It’s official: President Trump signed the public lands bill yesterday, and critical protections for Wilderness climbing have been written into law for the first time. The President signed the bill at an Oval Office ceremony surrounded by a bipartisan group of lawmakers.
Access Fund secured critical Wilderness climbing protections in this landmark legislation, which is now federal law. The Emery County Public Land Management Act, which is a centerpiece of the bill, offered the first significant opportunity for Access Fund to protect Wilderness climbing activities—including conditional placement and maintenance of fixed anchors—through legislation.
The bill was made up of more than 100 individual bills that were introduced by 50 Senators and several House members to create five new national monuments and expand several national parks. It also designates nearly 2 million acres of new recreation, conservation, and Wilderness areas, as well as over 600 miles of Wild and Scenic River.
This landmark public lands package (S.47) was renamed the John D. Dingell Jr. Conservation, Management, and Recreation Act to honor John D. Dingell, America’s longest serving Congressman, who died last month at 92 years old. A former National Park Service employee, Dingell was a lifelong conservationist.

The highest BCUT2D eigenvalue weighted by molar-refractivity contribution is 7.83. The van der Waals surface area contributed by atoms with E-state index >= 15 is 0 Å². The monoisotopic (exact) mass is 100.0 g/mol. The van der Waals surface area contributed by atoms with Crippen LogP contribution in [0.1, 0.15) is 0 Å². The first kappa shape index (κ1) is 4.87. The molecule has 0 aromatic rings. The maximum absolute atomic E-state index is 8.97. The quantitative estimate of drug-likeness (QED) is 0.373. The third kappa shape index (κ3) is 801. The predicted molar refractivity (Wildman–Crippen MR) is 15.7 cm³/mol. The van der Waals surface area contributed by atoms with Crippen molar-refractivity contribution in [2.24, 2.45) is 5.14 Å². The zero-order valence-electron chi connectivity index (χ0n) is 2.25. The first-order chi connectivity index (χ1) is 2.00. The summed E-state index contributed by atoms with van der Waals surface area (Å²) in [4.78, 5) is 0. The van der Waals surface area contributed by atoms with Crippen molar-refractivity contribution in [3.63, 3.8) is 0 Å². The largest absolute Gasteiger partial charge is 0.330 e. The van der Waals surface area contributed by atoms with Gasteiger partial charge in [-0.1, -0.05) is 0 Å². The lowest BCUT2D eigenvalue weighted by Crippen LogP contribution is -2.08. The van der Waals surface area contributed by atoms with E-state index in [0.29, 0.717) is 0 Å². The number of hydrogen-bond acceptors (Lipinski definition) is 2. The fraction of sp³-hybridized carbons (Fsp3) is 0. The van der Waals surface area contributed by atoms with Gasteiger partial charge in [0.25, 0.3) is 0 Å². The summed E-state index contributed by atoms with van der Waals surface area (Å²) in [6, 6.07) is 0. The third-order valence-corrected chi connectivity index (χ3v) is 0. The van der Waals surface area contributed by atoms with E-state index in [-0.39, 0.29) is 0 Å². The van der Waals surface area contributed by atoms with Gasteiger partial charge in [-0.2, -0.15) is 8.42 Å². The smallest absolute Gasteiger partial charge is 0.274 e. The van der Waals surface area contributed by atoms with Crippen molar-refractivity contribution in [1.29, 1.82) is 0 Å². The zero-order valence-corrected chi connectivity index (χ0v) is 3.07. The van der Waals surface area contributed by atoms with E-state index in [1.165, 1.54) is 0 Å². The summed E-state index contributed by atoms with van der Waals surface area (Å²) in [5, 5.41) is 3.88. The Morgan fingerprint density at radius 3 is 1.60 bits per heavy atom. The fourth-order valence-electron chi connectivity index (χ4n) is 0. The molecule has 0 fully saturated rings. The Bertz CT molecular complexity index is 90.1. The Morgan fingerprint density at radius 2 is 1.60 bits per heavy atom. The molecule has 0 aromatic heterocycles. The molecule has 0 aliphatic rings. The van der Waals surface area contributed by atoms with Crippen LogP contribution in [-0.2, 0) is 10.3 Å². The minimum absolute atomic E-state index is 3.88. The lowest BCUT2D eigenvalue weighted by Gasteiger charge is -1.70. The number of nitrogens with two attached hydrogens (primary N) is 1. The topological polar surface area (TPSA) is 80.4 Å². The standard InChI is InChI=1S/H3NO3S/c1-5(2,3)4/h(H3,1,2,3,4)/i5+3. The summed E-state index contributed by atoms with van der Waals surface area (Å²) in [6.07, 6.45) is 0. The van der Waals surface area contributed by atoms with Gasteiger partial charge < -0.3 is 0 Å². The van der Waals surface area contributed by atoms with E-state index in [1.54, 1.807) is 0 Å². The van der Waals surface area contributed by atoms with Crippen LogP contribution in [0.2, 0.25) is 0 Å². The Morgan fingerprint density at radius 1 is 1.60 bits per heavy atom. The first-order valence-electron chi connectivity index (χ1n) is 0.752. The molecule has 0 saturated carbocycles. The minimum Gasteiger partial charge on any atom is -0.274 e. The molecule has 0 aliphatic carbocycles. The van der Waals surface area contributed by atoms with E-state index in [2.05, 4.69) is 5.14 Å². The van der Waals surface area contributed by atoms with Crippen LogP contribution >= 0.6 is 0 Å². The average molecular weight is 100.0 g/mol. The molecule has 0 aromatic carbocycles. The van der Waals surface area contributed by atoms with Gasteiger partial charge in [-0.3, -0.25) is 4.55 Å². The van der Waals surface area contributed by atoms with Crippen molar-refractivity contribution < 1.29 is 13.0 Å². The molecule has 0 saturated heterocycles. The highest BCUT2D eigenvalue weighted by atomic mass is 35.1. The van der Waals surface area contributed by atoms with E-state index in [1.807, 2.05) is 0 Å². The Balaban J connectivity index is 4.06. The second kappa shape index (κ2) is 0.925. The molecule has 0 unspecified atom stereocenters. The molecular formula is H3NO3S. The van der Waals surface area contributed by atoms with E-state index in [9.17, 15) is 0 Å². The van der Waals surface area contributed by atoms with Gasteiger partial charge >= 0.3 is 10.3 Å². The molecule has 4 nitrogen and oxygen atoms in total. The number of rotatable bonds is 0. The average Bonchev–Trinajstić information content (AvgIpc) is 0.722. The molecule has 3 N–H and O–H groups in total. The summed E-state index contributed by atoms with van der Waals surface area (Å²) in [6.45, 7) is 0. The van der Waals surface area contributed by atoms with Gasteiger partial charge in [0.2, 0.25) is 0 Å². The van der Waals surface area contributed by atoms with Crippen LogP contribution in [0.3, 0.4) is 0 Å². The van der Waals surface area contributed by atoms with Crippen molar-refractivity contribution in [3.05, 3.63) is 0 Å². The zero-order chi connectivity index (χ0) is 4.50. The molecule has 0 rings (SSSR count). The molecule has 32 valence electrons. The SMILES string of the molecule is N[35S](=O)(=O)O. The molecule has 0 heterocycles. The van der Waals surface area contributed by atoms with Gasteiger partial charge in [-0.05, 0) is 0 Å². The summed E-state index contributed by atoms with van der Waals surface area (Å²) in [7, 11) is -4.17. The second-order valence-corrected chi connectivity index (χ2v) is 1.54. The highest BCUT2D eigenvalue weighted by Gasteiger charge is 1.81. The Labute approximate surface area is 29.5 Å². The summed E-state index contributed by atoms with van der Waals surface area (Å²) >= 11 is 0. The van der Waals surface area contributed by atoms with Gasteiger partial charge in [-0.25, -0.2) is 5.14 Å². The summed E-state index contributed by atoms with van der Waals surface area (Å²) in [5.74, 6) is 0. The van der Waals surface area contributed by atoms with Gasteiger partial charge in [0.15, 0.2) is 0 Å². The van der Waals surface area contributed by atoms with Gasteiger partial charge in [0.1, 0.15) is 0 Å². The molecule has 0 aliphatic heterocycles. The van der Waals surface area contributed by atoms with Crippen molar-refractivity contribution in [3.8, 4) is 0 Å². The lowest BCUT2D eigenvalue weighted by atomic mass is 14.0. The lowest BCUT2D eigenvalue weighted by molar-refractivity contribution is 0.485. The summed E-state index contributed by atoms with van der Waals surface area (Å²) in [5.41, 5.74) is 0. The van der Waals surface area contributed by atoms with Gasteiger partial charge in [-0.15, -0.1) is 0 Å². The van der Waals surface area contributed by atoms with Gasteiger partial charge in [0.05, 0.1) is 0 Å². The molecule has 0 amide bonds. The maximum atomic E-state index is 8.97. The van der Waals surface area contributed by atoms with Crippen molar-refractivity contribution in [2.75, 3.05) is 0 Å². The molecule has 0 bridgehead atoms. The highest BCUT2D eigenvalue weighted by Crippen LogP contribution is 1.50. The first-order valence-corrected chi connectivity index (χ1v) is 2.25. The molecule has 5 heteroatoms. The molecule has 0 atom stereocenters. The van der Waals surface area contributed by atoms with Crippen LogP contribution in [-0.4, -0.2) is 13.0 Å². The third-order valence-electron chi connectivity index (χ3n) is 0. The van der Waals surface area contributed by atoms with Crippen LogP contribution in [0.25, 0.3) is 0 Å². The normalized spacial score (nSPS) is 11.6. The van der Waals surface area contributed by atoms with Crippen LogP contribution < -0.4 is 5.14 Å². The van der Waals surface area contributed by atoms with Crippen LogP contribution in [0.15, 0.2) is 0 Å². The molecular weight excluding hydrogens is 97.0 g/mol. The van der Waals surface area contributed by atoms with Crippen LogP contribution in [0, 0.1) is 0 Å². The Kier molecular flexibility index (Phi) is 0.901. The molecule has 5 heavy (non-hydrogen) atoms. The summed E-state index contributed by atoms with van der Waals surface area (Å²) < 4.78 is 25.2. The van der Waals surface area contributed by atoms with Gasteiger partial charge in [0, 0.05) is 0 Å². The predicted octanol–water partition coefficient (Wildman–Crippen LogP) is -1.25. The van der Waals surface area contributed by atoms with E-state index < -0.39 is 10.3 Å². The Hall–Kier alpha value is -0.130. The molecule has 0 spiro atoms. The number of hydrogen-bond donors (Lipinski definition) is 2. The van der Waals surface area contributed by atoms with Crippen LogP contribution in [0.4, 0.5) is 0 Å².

“Not only did climbers help pass a landmark public lands bill, but we now have a legal precedent protecting low-impact climbing activities in Wilderness,” says Erik Murdock, Access Fund Policy Director. “This is a huge win for the climbing and Wilderness communities, with positive implications for every Wilderness climbing area in the country. Climbers look forward to supporting more Wilderness designations that help conserve our public lands and protect the climbing experience.”
In addition to Wilderness climbing protection, the law includes many benefits to the climbing community such as:
—Reauthorization of the Land and Water Conservation Fund, an important program that has protected a dozen climbing areas
—Protection of the Methow Headwaters, home to some of the most outstanding climbing and mountaineering in Washington state
—Wilderness designation for San Rafael Swell through the Emery County Public Land Management
—National Heritage Area designation for the Mountains to Sound Greenway protects an outdoor paradise for rock climbing
—Organ Mountains Desert Peaks Wilderness designation protects Wilderness climbing opportunities
—Fowler and Boskoff Peaks Designation honors Colorado climbers
Access Fund would like to extend a heartfelt thanks to its members and the climbing advocacy community for rallying behind the public lands package. Access Fund members submitted nearly 10,000 letters to Congress to show their support and were critical in passing this historic public lands package.
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This article originally appeared on accessfund.com.